5 REAL Ways to Tackle Stress (No Apps or Napping Pods Required)

Glenn has been working long days, arriving early at the studio and leaving in the evening. He has poured his energy into applying lessons from the four books he's urged everyone to read. It's not easy. In fact, it's downright stressful.

So, I went in search of stress-reducing tips to help the boss man. Some of what I found was pretty helpful, and some of it was, well, weird. One article in particular totally stressed me out: "The world is stressful. These 25 items can make it less so."

TWENTY-FIVE? Just reading it all increased my stress level. While the list offers fixes for "inner peace, outer peace, and all your other pieces," I don't need another app to keep up with, a coloring book to channel my inner kid or a $25,000 napping pod.

All of these gadgets and methods don't get to the root cause of stress, so their ability to deliver long-term relief is close to zilch (with the exception of the $25,000 napping pod that I'm so putting on my don't-ever-get-me-this Christmas list). There are effective ways to reduce stress that don't involve adopting a rescue dog or "snuggling up in the fuzziest fuzzy blanket in the history of fuzziness."

Here are five real ways to tackle stress:

1. Don't Procrastinate

I read an article years ago by a lawyer about time management. He and his wife, also a lawyer, led busy lives, balancing thriving careers and a family. When asked about how they managed it all, something he said has always stuck with me. Stress often directly relates to unfinished work. His advice? Get it done. Just do the work. Magic happens when you check something off your list.

2. Prioritize

You can't do it all --- at least not well and without added stress. Approach your "to do" list the way home organizers declutter a house: what goes, what stays, what gets donated. How do you decide what stays and what goes? Stephen Covey, author of 7 Habits of Highly Effective People, suggests ranking tasks by important/not important and urgent/not urgent. It's a good way to start. Additionally, I always ask myself, "Who does this matter to?" and "What is the benefit?" Does it matter only to me? What will be the impact if this doesn't happen for the family or at work? Will anyone notice? Can you delegate something to anyone else? Whittle down your priority list using these tactics --- then make peace with your choices.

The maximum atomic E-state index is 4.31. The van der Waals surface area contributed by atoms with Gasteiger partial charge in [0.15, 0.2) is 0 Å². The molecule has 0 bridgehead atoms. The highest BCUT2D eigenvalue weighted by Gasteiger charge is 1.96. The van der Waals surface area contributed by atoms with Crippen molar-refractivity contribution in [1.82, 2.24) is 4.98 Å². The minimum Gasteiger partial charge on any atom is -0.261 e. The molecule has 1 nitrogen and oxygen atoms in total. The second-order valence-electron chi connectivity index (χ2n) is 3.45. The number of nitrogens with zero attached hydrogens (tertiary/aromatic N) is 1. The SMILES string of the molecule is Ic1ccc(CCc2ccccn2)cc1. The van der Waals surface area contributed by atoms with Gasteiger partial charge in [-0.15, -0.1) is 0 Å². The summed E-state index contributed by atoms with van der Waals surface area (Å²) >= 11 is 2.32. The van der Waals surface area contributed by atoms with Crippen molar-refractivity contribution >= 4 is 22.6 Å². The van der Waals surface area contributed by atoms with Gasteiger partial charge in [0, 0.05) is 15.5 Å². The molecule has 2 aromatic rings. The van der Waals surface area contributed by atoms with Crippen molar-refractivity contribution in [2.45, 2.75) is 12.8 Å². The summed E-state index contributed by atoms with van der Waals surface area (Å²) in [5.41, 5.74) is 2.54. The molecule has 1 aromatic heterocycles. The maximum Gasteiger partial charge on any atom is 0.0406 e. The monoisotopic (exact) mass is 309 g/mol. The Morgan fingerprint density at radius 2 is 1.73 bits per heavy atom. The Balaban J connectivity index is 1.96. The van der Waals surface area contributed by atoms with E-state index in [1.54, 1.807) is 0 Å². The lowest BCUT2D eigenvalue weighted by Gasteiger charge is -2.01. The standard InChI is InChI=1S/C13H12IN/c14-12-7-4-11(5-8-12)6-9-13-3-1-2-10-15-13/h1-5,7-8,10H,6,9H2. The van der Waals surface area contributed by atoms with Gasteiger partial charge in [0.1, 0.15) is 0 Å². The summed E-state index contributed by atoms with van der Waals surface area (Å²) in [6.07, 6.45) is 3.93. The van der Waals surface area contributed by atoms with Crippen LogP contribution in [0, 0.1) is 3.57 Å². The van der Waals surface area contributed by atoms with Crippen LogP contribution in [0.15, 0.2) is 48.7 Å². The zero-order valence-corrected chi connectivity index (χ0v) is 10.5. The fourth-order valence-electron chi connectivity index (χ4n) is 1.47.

3. Declutter

Speaking of decluttering, another memorable teaching moment came from financial coach Suze Orman: where there is clutter, there is debt. After hearing her say that years ago on an Oprah show, I've always tried to keep my desk and house picked up. I'm not always successful at both, especially at the same time, but I try. Keeping my paperwork in order forces me to manage finances and throw away unnecessary mail, resulting in a tidy office and financial peace. I don't want the stress that comes from unknown financial obligations, debt or a cluttered house. Maintaining your physical environment provides breathing room and "white space" to think and relax.

4. Serve Others

Ask anyone about their volunteer experience and he or she will tell you they got more out of it than they gave. Helping other people feels good and takes the focus off your own troubles. Oftentimes, it puts our difficulties in perspective, relieving both stress and anxiety.

5. Pray or Meditate

Spending quiet time in the morning, reading scripture or meditating, allows you to connect and refocus on what's most important. The scientific benefits of both prayer and meditation are plentiful. Prayer reduces stress, improves self-control and makes you nicer. Meditation improves concentration and attention, reduces anxiety and turns off the brain's "me center." Combine the two for a power-packed way to start your day stress-free.

I'll give honorable mention to the scalp massager in the list of 25, but from my experience, I don't need more stuff or trendy tricks to reduce stress.